Safely data erase – Top 7 things you must know

erase data

Whether you are a PC user, or a Mac user, it is important to know the steps that you need to take in order to safely erase your data from your hard drive. You must understand that there is no single method for erasing data from a storage device because every type of storage device has different methods. This article will guide you through all the methods and steps necessary in order to securely erase your sensitive information.

Deleting files from your hard disk doesn’t erase your data.

You might think that deleting a file from your hard drive is the same as erasing it. After all, when you delete a file, it disappears from the visible area of your hard disk. However, that doesn’t mean it’s actually gone. It’s just in another part of the hard drive where you can’t see it anymore. That means if someone were to get access to your computer (or its backup storage), they could recover that data and make use of it for their own malicious ends. In other words: always keep sensitive information encrypted on your computer and always shred any documents you no longer need before throwing them away!

Formatting a hard drive doesn’t erase the data.

Formatting a hard drive does not erase the data. Formatting can remove some, but not all, of the files and folders on your disk drive.

  • The file table is not erased. This means that you can recover files using special software called data recovery programs. You should always use one of these when disposing of any computer equipment to protect against accidental disclosure of information or identity theft.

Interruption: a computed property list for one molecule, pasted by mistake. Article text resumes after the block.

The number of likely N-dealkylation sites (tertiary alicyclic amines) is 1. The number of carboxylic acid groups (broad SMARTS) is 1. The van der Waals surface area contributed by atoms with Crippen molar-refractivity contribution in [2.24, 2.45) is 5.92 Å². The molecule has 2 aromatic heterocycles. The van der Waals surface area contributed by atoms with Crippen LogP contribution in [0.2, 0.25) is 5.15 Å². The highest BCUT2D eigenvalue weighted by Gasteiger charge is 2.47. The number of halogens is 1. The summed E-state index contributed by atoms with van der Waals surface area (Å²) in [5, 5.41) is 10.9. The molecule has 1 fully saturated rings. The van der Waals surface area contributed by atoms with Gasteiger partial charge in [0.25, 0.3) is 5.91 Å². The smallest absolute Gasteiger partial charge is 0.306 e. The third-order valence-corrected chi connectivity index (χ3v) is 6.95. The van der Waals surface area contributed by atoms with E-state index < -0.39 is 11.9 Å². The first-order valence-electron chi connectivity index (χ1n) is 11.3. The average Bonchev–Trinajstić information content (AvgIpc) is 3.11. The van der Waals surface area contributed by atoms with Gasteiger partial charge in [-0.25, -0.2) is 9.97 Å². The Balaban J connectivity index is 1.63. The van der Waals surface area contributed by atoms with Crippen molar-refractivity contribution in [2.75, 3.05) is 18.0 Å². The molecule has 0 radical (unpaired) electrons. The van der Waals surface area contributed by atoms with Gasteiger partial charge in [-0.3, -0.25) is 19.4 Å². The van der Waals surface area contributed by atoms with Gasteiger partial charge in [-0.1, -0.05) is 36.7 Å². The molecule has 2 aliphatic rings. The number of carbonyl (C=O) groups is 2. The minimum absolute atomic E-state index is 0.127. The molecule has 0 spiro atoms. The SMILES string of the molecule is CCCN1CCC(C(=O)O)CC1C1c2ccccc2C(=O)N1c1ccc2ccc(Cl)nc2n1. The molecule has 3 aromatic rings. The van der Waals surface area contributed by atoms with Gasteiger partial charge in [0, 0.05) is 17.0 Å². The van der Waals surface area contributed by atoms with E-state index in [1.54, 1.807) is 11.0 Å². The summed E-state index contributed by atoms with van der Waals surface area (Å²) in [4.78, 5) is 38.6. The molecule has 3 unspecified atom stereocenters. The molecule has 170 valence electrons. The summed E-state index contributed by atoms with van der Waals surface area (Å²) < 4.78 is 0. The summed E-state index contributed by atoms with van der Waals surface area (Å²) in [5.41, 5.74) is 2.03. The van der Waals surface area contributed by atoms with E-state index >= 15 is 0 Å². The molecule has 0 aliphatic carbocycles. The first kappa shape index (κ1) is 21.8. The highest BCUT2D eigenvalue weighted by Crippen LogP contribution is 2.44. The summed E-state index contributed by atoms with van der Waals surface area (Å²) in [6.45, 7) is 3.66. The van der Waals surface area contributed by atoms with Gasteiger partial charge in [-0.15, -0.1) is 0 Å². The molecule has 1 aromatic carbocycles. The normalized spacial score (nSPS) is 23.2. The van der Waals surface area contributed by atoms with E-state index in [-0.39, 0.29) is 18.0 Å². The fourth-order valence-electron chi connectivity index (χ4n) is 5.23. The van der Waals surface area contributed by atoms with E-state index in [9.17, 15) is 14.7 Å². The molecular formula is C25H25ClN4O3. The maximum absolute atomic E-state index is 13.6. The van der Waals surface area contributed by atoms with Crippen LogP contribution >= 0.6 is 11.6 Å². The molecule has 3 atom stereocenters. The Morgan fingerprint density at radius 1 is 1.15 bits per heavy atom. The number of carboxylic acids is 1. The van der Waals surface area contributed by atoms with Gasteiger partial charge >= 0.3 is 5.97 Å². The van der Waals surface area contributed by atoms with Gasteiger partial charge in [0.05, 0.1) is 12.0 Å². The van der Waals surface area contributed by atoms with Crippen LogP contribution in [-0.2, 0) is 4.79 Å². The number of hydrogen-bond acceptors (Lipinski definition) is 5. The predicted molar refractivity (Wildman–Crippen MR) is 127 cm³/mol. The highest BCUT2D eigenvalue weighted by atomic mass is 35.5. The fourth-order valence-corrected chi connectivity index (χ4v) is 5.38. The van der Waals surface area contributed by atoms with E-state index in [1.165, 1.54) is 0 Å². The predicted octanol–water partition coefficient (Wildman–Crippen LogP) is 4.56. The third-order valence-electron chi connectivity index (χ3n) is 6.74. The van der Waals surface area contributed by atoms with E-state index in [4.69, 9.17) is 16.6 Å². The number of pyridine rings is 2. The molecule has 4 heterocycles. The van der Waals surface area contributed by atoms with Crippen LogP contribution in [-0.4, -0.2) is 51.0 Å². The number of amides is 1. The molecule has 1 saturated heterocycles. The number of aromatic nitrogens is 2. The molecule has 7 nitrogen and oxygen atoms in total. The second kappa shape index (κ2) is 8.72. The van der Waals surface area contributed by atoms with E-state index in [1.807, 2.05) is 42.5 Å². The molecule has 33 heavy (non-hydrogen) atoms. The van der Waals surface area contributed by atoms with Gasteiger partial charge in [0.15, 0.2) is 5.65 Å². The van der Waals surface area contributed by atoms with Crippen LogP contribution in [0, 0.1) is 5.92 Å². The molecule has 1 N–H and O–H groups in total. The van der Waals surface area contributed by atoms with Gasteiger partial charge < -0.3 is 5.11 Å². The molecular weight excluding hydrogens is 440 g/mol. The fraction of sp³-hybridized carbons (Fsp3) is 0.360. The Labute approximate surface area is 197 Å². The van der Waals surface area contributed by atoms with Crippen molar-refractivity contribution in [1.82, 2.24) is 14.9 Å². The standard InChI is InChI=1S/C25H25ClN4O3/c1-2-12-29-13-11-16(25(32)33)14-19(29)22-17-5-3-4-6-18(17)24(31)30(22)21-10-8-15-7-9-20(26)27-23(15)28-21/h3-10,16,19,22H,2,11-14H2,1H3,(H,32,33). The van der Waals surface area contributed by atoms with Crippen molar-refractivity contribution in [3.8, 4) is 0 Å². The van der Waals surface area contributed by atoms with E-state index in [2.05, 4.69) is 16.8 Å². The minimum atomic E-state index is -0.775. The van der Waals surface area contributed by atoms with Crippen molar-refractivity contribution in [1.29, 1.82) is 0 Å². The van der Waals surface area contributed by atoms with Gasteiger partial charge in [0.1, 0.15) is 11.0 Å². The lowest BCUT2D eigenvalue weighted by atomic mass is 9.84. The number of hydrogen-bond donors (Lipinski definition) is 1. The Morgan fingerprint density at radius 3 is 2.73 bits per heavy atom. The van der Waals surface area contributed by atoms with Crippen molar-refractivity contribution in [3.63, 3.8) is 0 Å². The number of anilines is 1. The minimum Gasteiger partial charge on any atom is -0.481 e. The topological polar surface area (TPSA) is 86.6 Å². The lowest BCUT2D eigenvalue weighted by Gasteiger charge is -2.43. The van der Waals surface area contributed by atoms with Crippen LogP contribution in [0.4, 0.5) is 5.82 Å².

• The file system is not erased and may still be readable by some operating systems (Windows and Mac OS) or even other operating systems which support FAT or NTFS formatting schemes like Linux or FreeBSD for example – depending on what type was used to format it originally as well as how much data has been written/read into it since then (in particular if there have been frequent re-writes).
  • A partition table exists in addition to any filesystems residing on them; this contains information about where each partition starts and ends so that they are easily located during bootup sequences etcetera; most modern hard drives contain only one partition but older ones could have multiple partitions per physical platter surface area available due to limitations such as sectors being too small before newer technologies came into play such as solid state flash memory for instance instead which doesn’t necessarily suffer from those same limitations anymore because it uses different technology altogether so there would be no reason why you couldn’t store many different platforms worth of space per disk surface area instead if need be which would allow us more flexibility in terms of choices when deciding how best we want our system set up overall.”

Running anti-virus software doesn’t delete your data.

Anti-virus software is not designed to erase data. They can only detect and remove viruses from your computer, but they cannot delete personal data, such as tax returns or other documents that you may have stored on your computer.

If you want to protect your privacy and securely dispose of the information on your hard drive, then it’s a good idea to use a program that specializes in erasing data rather than just anti-virus software.

Using a file shredder doesn’t erase your data.

File shredding is one of the most common methods of destroying data. File shredding is software or a program that overwrites the data on your hard drive multiple times, in order to make it harder for someone to recover your data. The problem with file shredding is that even though you may overwrite the files over and over again, there are tools available that can recover the original files from your hard drive.